“Most importantly—to fans anyway—the logo looked super-cool. After the panic over the hiring of [Tim] Burton and [Michael] Keaton, the introduction of [Anton] Furst’s logo brought back some anticipatory excitement. The biggest worry among the maturing comics fans who loved Watchmen and The Dark Knight Returns was that the people making Batman didn’t ‘get’ the property, and that they were going to make something overtly silly or slapdash. But that first poster didn’t look slapdash. It looked like Warner Bros. was spending some money on marketing, which meant the company probably thought it had a hit on its hands. It was a good sign.”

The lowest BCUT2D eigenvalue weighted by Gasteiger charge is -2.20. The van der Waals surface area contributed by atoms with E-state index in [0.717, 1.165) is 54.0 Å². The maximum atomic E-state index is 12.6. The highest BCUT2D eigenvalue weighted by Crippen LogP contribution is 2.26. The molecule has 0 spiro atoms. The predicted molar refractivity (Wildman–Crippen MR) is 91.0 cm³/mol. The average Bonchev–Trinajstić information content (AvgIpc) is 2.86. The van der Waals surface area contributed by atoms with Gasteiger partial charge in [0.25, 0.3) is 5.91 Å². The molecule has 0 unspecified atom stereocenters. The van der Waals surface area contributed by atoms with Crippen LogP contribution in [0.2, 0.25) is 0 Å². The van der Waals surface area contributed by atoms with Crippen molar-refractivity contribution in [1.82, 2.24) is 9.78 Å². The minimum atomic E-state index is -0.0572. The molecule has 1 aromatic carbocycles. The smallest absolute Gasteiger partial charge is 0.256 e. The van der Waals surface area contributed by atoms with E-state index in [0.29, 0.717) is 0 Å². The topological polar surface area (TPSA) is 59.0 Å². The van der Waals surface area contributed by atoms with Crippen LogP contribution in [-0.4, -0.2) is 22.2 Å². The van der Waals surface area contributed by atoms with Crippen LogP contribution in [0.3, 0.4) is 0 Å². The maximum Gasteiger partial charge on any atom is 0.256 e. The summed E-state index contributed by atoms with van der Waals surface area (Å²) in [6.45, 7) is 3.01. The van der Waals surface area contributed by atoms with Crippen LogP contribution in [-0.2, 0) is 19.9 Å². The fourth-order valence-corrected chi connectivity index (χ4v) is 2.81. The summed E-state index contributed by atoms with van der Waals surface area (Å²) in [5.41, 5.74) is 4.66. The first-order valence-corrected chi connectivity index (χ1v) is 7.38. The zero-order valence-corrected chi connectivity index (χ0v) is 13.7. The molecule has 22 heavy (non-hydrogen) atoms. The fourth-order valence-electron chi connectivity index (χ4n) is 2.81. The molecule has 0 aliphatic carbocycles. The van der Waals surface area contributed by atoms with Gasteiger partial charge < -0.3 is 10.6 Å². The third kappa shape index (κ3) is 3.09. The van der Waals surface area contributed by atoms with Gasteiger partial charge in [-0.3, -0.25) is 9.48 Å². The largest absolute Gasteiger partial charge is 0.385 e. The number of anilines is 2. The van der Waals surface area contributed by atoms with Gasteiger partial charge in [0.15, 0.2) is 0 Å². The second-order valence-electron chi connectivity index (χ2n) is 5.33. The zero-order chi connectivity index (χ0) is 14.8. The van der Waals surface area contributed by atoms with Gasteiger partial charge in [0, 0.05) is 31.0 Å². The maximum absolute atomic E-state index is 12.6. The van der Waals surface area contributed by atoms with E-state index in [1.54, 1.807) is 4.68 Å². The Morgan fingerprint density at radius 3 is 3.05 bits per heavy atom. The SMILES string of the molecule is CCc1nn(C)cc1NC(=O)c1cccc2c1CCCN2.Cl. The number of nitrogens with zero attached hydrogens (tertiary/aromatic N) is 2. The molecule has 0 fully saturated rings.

Adventures In Licensing looks at how the logo for the 1989 Batman helped set the course for superhero movies to come.
The Hunger Games movie series continues to have one of the more visually interesting promotional approaches, as evidenced by these new “District 13 Citizen Posters” promoting Mockingjay Part 1. Compare these to the propaganda-style “Capital posters” that were released a couple months back. But it’s comforting to know that even in the bleakness of District 13, Effie still manages to look fab.